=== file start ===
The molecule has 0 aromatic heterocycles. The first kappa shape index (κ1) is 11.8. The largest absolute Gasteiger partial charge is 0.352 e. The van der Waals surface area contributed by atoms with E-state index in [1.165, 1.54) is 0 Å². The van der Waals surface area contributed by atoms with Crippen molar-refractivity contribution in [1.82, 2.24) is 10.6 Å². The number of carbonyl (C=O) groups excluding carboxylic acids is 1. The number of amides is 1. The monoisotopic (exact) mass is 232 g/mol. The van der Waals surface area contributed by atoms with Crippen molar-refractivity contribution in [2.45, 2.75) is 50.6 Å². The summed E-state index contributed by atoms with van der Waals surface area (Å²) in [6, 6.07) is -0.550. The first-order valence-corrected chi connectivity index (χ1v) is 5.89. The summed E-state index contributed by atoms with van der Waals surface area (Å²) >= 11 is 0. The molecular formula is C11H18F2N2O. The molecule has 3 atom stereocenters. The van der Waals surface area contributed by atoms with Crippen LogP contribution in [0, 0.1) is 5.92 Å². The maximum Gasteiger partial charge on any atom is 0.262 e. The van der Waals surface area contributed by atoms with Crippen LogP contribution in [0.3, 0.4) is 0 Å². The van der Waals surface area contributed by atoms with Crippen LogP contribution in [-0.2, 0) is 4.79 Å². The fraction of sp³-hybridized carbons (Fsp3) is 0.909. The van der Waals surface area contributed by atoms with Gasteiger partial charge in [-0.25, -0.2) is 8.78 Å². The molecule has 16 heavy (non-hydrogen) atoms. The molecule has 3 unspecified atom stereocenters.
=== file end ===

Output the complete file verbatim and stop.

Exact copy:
The molecule has 0 aromatic heterocycles. The first kappa shape index (κ1) is 11.8. The largest absolute Gasteiger partial charge is 0.352 e. The van der Waals surface area contributed by atoms with E-state index in [1.165, 1.54) is 0 Å². The van der Waals surface area contributed by atoms with Crippen molar-refractivity contribution in [1.82, 2.24) is 10.6 Å². The number of carbonyl (C=O) groups excluding carboxylic acids is 1. The number of amides is 1. The monoisotopic (exact) mass is 232 g/mol. The van der Waals surface area contributed by atoms with Crippen molar-refractivity contribution in [2.45, 2.75) is 50.6 Å². The summed E-state index contributed by atoms with van der Waals surface area (Å²) in [6, 6.07) is -0.550. The first-order valence-corrected chi connectivity index (χ1v) is 5.89. The summed E-state index contributed by atoms with van der Waals surface area (Å²) >= 11 is 0. The molecular formula is C11H18F2N2O. The molecule has 3 atom stereocenters. The van der Waals surface area contributed by atoms with Crippen LogP contribution in [0, 0.1) is 5.92 Å². The maximum Gasteiger partial charge on any atom is 0.262 e. The van der Waals surface area contributed by atoms with Crippen LogP contribution in [0.3, 0.4) is 0 Å². The van der Waals surface area contributed by atoms with Crippen LogP contribution in [-0.2, 0) is 4.79 Å². The fraction of sp³-hybridized carbons (Fsp3) is 0.909. The van der Waals surface area contributed by atoms with Gasteiger partial charge in [-0.25, -0.2) is 8.78 Å². The molecule has 16 heavy (non-hydrogen) atoms. The molecule has 3 unspecified atom stereocenters.